A man in his 90s visited his local bank branch in Sussex as an international payment he had attempted to make online had been stopped. He had been contacted by a company who wanted to sell shares that he held in America, saying he could get a return of £60,000 but had to send $7000 dollars which he would get back. Bank branch staff invoked the Banking Protocol and the police visited him at home. No money was lost and the police are investigating this company further.

And a woman in her 80s had builders explaining that they had been working on her neighbour’s roof and noticed that her roof also needed repairing. The victim offered to show the builders her property and they told the victim it was an urgent issue which needed to be fixed. The builders quoted the work (£1500) and told the victim that they needed to take the payment in cash only. The victim explained that she would need to attend the bank to withdraw this. At her local bank, the victim explained to bank staff what the money was for which made staff concerned it was a scam. Bank staff invoked the Banking Protocol, alerting the local police force and refused the transaction. Officers attended and were able to offer the victim advice and ensured no suspects were still on the scene. Officers were also able to enquire with neighbours and ensure they were supporting the victim in future. A fraud caseworker has offered her ongoing support.

The latest figures from UK Finance show that in total, the scheme has prevented £174 million of fraud and led to 934 arrests since its national launch in 2016.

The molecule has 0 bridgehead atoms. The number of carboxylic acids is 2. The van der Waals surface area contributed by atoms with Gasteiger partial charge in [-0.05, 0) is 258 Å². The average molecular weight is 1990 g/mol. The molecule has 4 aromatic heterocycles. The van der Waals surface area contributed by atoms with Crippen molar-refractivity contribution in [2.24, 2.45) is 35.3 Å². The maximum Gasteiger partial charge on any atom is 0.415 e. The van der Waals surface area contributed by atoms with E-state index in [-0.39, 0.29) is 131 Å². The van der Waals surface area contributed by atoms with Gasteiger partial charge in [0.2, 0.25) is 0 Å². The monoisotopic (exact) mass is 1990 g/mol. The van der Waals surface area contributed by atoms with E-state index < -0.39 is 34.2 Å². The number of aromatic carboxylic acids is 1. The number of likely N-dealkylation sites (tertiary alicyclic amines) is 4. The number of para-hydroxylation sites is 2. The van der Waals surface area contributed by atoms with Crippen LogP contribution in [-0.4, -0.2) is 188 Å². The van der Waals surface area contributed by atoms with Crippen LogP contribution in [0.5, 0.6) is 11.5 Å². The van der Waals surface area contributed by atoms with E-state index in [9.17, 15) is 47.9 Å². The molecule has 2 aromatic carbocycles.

Katy Worobec, Managing Director of Economic Crime, UK Finance, commented: “Fraud has a devastating impact on victims so partnerships like the Banking Protocol are not only crucial in helping vulnerable people, but it also stops stolen money from going on to fund other illicit activities including drug smuggling, human-trafficking and terrorism.

“Criminals have continued to capitalise on the pandemic to commit fraud, callously targeting victims through impersonation, romance, courier and rogue trader scams. Branch staff and the police are working on the frontline to protect people from fraud and these figures highlight the importance of their work in stopping these cruel scams and bringing the criminals to justice.

“It’s important that people always follow the advice of the Take Five to Stop Fraud campaign, and remember that a bank or the police will never ask you to transfer funds to another account or to withdraw cash to hand over to them for safe-keeping.”

Bernadette Lawrie BEM, the Financial Abuse Safeguarding Officer for Sussex and Surrey Police said: “This is a great initiative demonstrating how working together with the Banking Sector, we can prevent crime and protect vulnerable victims from financial loss and safeguard them against further targeting”.

To build on the success of the scheme, banks and building societies are continuing to work with local police forces on expanding the process to cover attempted bank transfers made by customers through telephone and online banking.

UK Finance is urging customers to follow the advice of the Take Five to Stop Fraud campaign, and remember a bank or the police will never ask you to transfer funds to another account or to withdraw cash to hand over to them for safe-keeping.